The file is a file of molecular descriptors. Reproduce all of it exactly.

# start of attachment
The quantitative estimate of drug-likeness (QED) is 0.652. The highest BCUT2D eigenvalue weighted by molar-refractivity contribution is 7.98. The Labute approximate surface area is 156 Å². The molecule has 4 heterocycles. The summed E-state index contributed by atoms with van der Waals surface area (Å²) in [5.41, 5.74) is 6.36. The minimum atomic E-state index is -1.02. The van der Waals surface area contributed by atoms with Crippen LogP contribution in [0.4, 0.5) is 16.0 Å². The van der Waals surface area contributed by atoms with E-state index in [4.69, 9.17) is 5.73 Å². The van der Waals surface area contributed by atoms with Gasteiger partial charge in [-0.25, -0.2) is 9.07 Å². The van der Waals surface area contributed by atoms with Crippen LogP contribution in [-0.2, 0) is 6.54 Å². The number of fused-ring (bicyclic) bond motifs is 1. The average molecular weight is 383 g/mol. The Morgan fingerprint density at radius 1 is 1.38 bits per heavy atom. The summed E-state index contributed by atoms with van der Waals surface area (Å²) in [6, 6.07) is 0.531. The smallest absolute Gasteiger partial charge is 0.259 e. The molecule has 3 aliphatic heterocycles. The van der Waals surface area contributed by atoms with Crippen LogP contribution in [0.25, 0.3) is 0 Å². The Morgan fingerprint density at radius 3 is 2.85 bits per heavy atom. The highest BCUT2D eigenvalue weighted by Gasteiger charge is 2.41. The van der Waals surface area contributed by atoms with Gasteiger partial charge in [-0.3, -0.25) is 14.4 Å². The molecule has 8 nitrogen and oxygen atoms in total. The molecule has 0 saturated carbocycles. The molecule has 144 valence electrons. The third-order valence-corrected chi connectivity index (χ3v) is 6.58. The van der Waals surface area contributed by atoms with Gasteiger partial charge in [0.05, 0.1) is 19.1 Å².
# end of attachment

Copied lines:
The quantitative estimate of drug-likeness (QED) is 0.652. The highest BCUT2D eigenvalue weighted by molar-refractivity contribution is 7.98. The Labute approximate surface area is 156 Å². The molecule has 4 heterocycles. The summed E-state index contributed by atoms with van der Waals surface area (Å²) in [5.41, 5.74) is 6.36. The minimum atomic E-state index is -1.02. The van der Waals surface area contributed by atoms with Crippen LogP contribution in [0.4, 0.5) is 16.0 Å². The van der Waals surface area contributed by atoms with E-state index in [4.69, 9.17) is 5.73 Å². The van der Waals surface area contributed by atoms with Gasteiger partial charge in [-0.25, -0.2) is 9.07 Å². The van der Waals surface area contributed by atoms with Crippen LogP contribution in [-0.2, 0) is 6.54 Å². The number of fused-ring (bicyclic) bond motifs is 1. The average molecular weight is 383 g/mol. The Morgan fingerprint density at radius 1 is 1.38 bits per heavy atom. The summed E-state index contributed by atoms with van der Waals surface area (Å²) in [6, 6.07) is 0.531. The smallest absolute Gasteiger partial charge is 0.259 e. The molecule has 3 aliphatic heterocycles. The van der Waals surface area contributed by atoms with Crippen LogP contribution in [0.25, 0.3) is 0 Å². The Morgan fingerprint density at radius 3 is 2.85 bits per heavy atom. The highest BCUT2D eigenvalue weighted by Gasteiger charge is 2.41. The van der Waals surface area contributed by atoms with Gasteiger partial charge in [-0.3, -0.25) is 14.4 Å². The molecule has 8 nitrogen and oxygen atoms in total. The molecule has 0 saturated carbocycles. The molecule has 144 valence electrons. The third-order valence-corrected chi connectivity index (χ3v) is 6.58. The van der Waals surface area contributed by atoms with Gasteiger partial charge in [0.05, 0.1) is 19.1 Å².